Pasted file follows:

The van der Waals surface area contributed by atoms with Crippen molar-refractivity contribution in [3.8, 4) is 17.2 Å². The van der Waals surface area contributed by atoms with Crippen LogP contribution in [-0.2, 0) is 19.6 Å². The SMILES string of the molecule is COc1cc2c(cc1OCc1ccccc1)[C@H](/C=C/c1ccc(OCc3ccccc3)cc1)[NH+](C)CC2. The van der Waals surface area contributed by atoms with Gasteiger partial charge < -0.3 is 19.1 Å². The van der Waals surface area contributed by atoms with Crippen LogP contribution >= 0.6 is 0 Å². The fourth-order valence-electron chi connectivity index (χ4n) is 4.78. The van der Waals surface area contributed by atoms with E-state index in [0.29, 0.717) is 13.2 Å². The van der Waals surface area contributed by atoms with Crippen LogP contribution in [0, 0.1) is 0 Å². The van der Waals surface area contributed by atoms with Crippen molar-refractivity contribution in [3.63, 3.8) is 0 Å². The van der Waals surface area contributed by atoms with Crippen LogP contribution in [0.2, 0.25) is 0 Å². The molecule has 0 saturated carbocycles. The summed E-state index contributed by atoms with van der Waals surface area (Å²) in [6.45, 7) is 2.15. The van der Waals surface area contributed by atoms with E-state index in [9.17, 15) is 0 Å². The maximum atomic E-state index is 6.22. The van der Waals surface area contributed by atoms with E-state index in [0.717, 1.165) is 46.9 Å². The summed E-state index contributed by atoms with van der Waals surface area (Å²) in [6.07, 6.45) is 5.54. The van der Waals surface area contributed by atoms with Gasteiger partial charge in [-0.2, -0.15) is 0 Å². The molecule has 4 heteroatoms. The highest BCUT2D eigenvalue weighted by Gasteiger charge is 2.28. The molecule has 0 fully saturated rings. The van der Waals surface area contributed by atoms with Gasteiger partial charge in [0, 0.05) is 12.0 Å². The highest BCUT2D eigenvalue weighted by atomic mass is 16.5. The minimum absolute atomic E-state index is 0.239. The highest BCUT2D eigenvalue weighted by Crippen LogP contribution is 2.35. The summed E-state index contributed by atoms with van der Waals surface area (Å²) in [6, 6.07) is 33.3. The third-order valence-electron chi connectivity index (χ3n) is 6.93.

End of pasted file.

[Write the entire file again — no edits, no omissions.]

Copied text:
The van der Waals surface area contributed by atoms with Crippen molar-refractivity contribution in [3.8, 4) is 17.2 Å². The van der Waals surface area contributed by atoms with Crippen LogP contribution in [-0.2, 0) is 19.6 Å². The SMILES string of the molecule is COc1cc2c(cc1OCc1ccccc1)[C@H](/C=C/c1ccc(OCc3ccccc3)cc1)[NH+](C)CC2. The van der Waals surface area contributed by atoms with Gasteiger partial charge < -0.3 is 19.1 Å². The van der Waals surface area contributed by atoms with Crippen LogP contribution >= 0.6 is 0 Å². The fourth-order valence-electron chi connectivity index (χ4n) is 4.78. The van der Waals surface area contributed by atoms with E-state index in [0.29, 0.717) is 13.2 Å². The van der Waals surface area contributed by atoms with Crippen LogP contribution in [0, 0.1) is 0 Å². The van der Waals surface area contributed by atoms with Crippen molar-refractivity contribution in [3.63, 3.8) is 0 Å². The van der Waals surface area contributed by atoms with Crippen LogP contribution in [0.2, 0.25) is 0 Å². The molecule has 0 saturated carbocycles. The summed E-state index contributed by atoms with van der Waals surface area (Å²) in [6.45, 7) is 2.15. The van der Waals surface area contributed by atoms with E-state index in [9.17, 15) is 0 Å². The maximum atomic E-state index is 6.22. The van der Waals surface area contributed by atoms with E-state index in [0.717, 1.165) is 46.9 Å². The summed E-state index contributed by atoms with van der Waals surface area (Å²) in [6.07, 6.45) is 5.54. The van der Waals surface area contributed by atoms with Gasteiger partial charge in [-0.2, -0.15) is 0 Å². The molecule has 4 heteroatoms. The highest BCUT2D eigenvalue weighted by Gasteiger charge is 2.28. The molecule has 0 fully saturated rings. The van der Waals surface area contributed by atoms with Gasteiger partial charge in [0, 0.05) is 12.0 Å². The highest BCUT2D eigenvalue weighted by atomic mass is 16.5. The minimum absolute atomic E-state index is 0.239. The highest BCUT2D eigenvalue weighted by Crippen LogP contribution is 2.35. The summed E-state index contributed by atoms with van der Waals surface area (Å²) in [6, 6.07) is 33.3. The third-order valence-electron chi connectivity index (χ3n) is 6.93.